The Duke of Cambridge has spoken of his fears for the Queen and Prince Philip during the coronavirus pandemic, saying the family is doing everything they can to shelter them but admitting: "It does worry me."
Prince William and wife Kate have opened up about the difficulty of life in lockdown and revealed they told their children a lie and kept schooling them through the Easter holiday.
In a new interview with the BBC about the pandemic, mental health and the NHS, the royal couple said there is an "ever-increasing need" for people to know where to access help and support for their mental wellbeing during this "stressful" period.
Prince William said he was thinking of the Queen and Prince Philip all the time.
"I think very carefully about my grandparents who are the age they are at.
"We are doing everything we can to make sure that they are isolated away and protected from this.
"But it does worry me, you know, what's going to happen to a lot of the vulnerable people and the high-risk people who are going to potentially have to isolate away for quite some time, and the impact that's going to have on them and on families up and down the country having to do that."
Kate also admitted the difficulty of trying to schoolchildren at home and said: "Don't tell the children, we've actually kept it going through the holidays. I feel very mean. The children have got such stamina, I don't know how. Honestly, you get to the end of the day and you write down the list of all the things that you've done in that day."
She said the family had been through 'ups and downs' during the lockdown period "like lots of other families".
"It gets a bit hectic, I'm not going to lie."
The couple urged people to take care of their mental health during Covid-19 lockdown, saying the virus pandemic is "like nothing anyone has ever seen".
"A lot of people won't necessarily have thought about their mental health, maybe ever before. And suddenly this environment we're in catches up on them quite quick," Prince William explained, adding the three-week lockdown in the UK had been "frustrating" for many people and "pressure, stress and isolation" had been building up.
"If we are going to go forward with more time spent in lockdown, then there is going to be an ever-increasing need for people to look after their mental health and take it seriously and also know where to go to get the support they might need."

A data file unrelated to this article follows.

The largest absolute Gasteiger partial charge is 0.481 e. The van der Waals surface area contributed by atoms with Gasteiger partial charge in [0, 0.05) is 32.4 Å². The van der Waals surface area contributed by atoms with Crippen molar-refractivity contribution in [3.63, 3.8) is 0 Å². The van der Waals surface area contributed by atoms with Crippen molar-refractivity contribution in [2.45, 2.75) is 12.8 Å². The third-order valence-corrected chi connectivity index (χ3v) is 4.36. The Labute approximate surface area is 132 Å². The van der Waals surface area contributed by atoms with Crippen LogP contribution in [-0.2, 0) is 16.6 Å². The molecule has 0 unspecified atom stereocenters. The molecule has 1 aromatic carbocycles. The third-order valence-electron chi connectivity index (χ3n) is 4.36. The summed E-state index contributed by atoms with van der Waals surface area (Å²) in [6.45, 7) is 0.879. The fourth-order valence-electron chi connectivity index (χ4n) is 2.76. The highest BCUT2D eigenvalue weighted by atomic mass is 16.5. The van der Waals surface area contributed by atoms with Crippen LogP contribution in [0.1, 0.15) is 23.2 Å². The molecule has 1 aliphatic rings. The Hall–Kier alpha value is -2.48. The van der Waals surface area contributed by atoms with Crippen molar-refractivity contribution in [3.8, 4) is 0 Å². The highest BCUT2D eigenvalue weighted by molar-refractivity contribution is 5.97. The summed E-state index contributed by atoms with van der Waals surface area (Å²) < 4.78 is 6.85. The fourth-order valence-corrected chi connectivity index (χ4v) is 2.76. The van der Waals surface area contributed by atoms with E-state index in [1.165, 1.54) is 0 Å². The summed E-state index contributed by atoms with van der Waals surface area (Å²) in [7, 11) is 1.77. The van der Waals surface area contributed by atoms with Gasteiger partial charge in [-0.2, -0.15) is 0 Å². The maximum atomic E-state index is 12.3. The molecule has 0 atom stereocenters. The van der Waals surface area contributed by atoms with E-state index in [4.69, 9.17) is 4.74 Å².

The Duchess of Cambridge said there had been a lot of focus on people's physical wellbeing – and while this was important, "we mustn't forget our mental wellbeing as well".
Prince William said there was a concern people might think they were "not worthy of support" because of the pressure on services like the NHS during the virus outbreak.
"It's important that other people aren't forgotten and those who do need help, and do need support, and haven't necessarily ever had to think about their mental wellbeing, start to do that in this weird climate we're in," he said.
When asked how he felt when his father, Prince Charles, was diagnosed with the potentially deadly virus – which has infected more than two million people worldwide and killed close to 150,000 – the Duke of Cambridge said at first he was "quite concerned", not just for his father's physical wellbeing, but his mental health as well.
"He fits the profile of somebody of the age he's at, which is, you know, fairly risky. But my father has had many chest infections, colds, things like that over the years and so, I thought to myself, if anybody is going to be able to beat this, it's going to be him."
During the interview, the couple also praised NHS workers, saying "the experiences frontline workers are going through now is like nothing that anyone has ever seen".
The Duke said while the "hero tag" attached to them was "totally valid", some staff were understandably anxious and it was important not to alienate those who "worry" and "are scared going to work every single day".
He said workers had to absorb the pain and loneliness of coronavirus patients and "take it home to their families".
"We're not superhuman, any of us. So to be able to manage those emotions and that feeling is going to take some time after all this is over as well."
- With Daily Telegraph UK